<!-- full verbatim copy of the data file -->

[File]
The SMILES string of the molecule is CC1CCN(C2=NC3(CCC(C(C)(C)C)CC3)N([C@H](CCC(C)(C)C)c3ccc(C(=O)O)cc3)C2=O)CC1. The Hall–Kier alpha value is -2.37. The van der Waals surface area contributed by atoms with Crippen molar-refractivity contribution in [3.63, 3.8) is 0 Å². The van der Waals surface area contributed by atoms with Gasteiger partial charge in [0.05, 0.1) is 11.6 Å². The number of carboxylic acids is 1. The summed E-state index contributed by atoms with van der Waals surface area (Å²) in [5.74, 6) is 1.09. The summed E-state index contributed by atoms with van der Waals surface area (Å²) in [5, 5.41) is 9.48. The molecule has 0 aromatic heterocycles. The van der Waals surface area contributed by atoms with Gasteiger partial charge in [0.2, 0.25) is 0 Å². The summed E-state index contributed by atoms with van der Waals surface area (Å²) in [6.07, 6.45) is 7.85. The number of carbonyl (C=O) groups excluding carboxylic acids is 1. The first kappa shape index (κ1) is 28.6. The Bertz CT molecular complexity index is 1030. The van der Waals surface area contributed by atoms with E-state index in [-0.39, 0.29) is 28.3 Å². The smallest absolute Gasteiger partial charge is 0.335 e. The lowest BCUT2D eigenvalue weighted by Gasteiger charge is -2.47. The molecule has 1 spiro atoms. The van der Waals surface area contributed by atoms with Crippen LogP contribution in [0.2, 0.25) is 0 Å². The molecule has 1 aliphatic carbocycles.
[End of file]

The SMILES string of the molecule is CC1CCN(C2=NC3(CCC(C(C)(C)C)CC3)N([C@H](CCC(C)(C)C)c3ccc(C(=O)O)cc3)C2=O)CC1. The Hall–Kier alpha value is -2.37. The van der Waals surface area contributed by atoms with Crippen molar-refractivity contribution in [3.63, 3.8) is 0 Å². The van der Waals surface area contributed by atoms with Gasteiger partial charge in [0.05, 0.1) is 11.6 Å². The number of carboxylic acids is 1. The summed E-state index contributed by atoms with van der Waals surface area (Å²) in [5.74, 6) is 1.09. The summed E-state index contributed by atoms with van der Waals surface area (Å²) in [5, 5.41) is 9.48. The molecule has 0 aromatic heterocycles. The van der Waals surface area contributed by atoms with Gasteiger partial charge in [0.2, 0.25) is 0 Å². The summed E-state index contributed by atoms with van der Waals surface area (Å²) in [6.07, 6.45) is 7.85. The number of carbonyl (C=O) groups excluding carboxylic acids is 1. The first kappa shape index (κ1) is 28.6. The Bertz CT molecular complexity index is 1030. The van der Waals surface area contributed by atoms with E-state index in [-0.39, 0.29) is 28.3 Å². The smallest absolute Gasteiger partial charge is 0.335 e. The lowest BCUT2D eigenvalue weighted by Gasteiger charge is -2.47. The molecule has 1 spiro atoms. The van der Waals surface area contributed by atoms with Crippen LogP contribution in [0.2, 0.25) is 0 Å². The molecule has 1 aliphatic carbocycles.